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The Moon landing of Apollo 11 in 1969 is regarded as the most significant achievement in human history, but without the missions that came before it—in particular, Apollo 8—we might never have set foot on the soft powdery surface of the Moon.
NASA had initially intended the mission to be a test flight for the newly-developed Lunar and Command Service Modules. Additionally, although the Moon was the ultimate destination of the Apollo programs, Apollo 8 was only meant to orbit the Earth—not the Moon—in a medium orbit. However, in August of 1968, NASA top brass decreed that Apollo 8 would go to the Moon… or, at least, go around it.
This decision to jumpstart the mission resulted in a shuffling of crewmembers. Jim Lovell, a veteran of Gemini VII and XII, was initially slated to be the backup Command Module pilot. However, when Michael Collins, the prime CMP, had to undergo unexpected back surgery, Lovell was bumped up to the prime crew, joining Frank F. Borman and William A. Anders.
The astronauts’ ferry to the stars was to be the Saturn V, to date the largest rocket ever to reach operational status. Fifteen flight-ready examples of the rocket had been constructed and were ready for launch, with the first successful launch occurring in October 1967. The Saturn V rocket destined for the Apollo 8 was the third, and was dubbed SA-503.
The night before the launch, the astronauts were visited by Charles Lindbergh, who marveled at the scale of the rocket when compared to his Spirit of St. Louis. Lindbergh marveled at the fact that, during his famous 1927 transatlantic flight, he only used one tenth of the amount of fuel that Saturn V burned every second. The next day, December 21, Lindbergh watched as Saturn V took flight, bearing its precious cargo with it.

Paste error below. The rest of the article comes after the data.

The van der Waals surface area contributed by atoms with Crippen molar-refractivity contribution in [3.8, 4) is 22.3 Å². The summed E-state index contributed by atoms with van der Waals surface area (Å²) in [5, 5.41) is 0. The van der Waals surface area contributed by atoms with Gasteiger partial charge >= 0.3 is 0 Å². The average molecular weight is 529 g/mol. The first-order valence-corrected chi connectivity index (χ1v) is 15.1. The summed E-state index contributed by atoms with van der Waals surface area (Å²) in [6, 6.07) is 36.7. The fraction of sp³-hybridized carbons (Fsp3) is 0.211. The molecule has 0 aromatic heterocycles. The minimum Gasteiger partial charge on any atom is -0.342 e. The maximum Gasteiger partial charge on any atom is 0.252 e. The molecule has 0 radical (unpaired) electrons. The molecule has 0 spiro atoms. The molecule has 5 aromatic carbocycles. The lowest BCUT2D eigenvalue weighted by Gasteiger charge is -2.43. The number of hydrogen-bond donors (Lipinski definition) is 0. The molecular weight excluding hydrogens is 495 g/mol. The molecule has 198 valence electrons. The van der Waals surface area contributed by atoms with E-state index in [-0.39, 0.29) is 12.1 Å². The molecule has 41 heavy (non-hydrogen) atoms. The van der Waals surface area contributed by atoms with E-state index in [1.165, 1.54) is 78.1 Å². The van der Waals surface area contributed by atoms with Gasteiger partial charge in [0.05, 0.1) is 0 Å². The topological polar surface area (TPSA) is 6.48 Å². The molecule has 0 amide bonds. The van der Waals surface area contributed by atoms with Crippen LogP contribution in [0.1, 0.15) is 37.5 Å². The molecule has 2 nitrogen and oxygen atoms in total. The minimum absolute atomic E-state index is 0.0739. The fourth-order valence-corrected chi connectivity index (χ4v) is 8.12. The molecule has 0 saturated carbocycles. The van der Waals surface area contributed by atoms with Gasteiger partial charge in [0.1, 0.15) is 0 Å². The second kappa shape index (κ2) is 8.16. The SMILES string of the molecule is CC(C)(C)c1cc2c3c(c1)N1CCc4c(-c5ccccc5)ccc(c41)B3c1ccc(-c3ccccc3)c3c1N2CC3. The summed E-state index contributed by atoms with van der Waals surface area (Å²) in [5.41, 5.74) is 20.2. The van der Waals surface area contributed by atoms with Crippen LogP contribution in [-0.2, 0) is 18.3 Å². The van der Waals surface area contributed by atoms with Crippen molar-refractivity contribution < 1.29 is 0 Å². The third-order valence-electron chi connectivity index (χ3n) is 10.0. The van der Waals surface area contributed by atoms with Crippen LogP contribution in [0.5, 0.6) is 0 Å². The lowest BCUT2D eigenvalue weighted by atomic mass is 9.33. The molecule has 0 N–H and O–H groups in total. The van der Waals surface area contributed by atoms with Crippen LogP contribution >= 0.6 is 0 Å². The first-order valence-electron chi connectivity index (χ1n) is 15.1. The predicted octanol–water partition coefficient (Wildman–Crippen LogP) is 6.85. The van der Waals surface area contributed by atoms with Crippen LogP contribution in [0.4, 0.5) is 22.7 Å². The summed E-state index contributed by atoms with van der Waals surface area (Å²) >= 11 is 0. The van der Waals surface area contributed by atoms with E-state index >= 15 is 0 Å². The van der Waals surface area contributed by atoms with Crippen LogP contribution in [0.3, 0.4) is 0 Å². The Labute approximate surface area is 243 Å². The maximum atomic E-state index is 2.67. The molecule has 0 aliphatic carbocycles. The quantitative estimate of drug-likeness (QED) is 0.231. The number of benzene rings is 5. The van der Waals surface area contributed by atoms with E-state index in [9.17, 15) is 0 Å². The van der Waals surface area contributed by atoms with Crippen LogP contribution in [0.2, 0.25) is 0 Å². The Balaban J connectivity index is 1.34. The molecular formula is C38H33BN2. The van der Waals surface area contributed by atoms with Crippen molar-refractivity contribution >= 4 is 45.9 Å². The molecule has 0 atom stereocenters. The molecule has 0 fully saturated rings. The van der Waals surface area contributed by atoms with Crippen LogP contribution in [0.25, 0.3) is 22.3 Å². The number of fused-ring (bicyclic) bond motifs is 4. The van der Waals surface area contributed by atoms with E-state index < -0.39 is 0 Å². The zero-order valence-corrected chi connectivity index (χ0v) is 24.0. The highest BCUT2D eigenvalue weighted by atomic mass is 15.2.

Upon reaching orbit and rotating the spacecraft, the crew of Apollo 8 became the first humans to see the whole Earth at once. And an hour into their flight, they became the first humans ever to orbit the Moon and see it close-up, rather than through a telescope. Lovell described it as “essentially grey, no color,” pockmarked with craters.
It was this flight that proved that going to the Moon was actually possible, paving the way for the manned space flights that would follow; upon their return, they were named Time magazine’s Men of the Year.
The machines that got them there, as well as the space suits they wore, have gone down in history. The Apollo 8 spacecraft is on display at the Chicago Museum of Science and Industry, and Bill Anders’s space suit can be seen at the Science Museum in London. Though we might dream of owning a space suit, we can’t; however, there are other pieces of the astronauts’ kit that are far more attainable.
Like this watch, the Omega Speedmaster Professional. Since 1965 it had been issued to astronauts in all manned space missions. Ed White wore one when he took his monumental space walk; Lovell, Borman, and Anders each wore one; and Buzz Aldrin was wearing his when he followed Neil Armstrong down the ladder to the “essentially gray” surface of the Moon itself.
This Speedmaster, a Reference 145.012-67, dates from 1968, the year of Apollo 8’s historic flight. The flat foot crown and applied logo are features that are highly desired by collectors. On a black leather strap, it’s a fine example of a “pre-Moon” Speedy, an icon among icons that deserves to go with its wearer anywhere—even to the Moon and back.
Stainless steel HF case is approximately 41mm (excluding crown). Reference 145.012-67. Calibre .321 Manually-Wound Chronograph Movement. Circa 1968.
Overall Condition: Case is in very good condition overall with signs of moderate use and wear. D090 bezel is in very good condition with some signs of age and wear. Dial is in very good condition overall with rich patina to the luminescent elements of the hour markers and hands. Flat foot Omega crown.
Includes one 20mm black leather strap.
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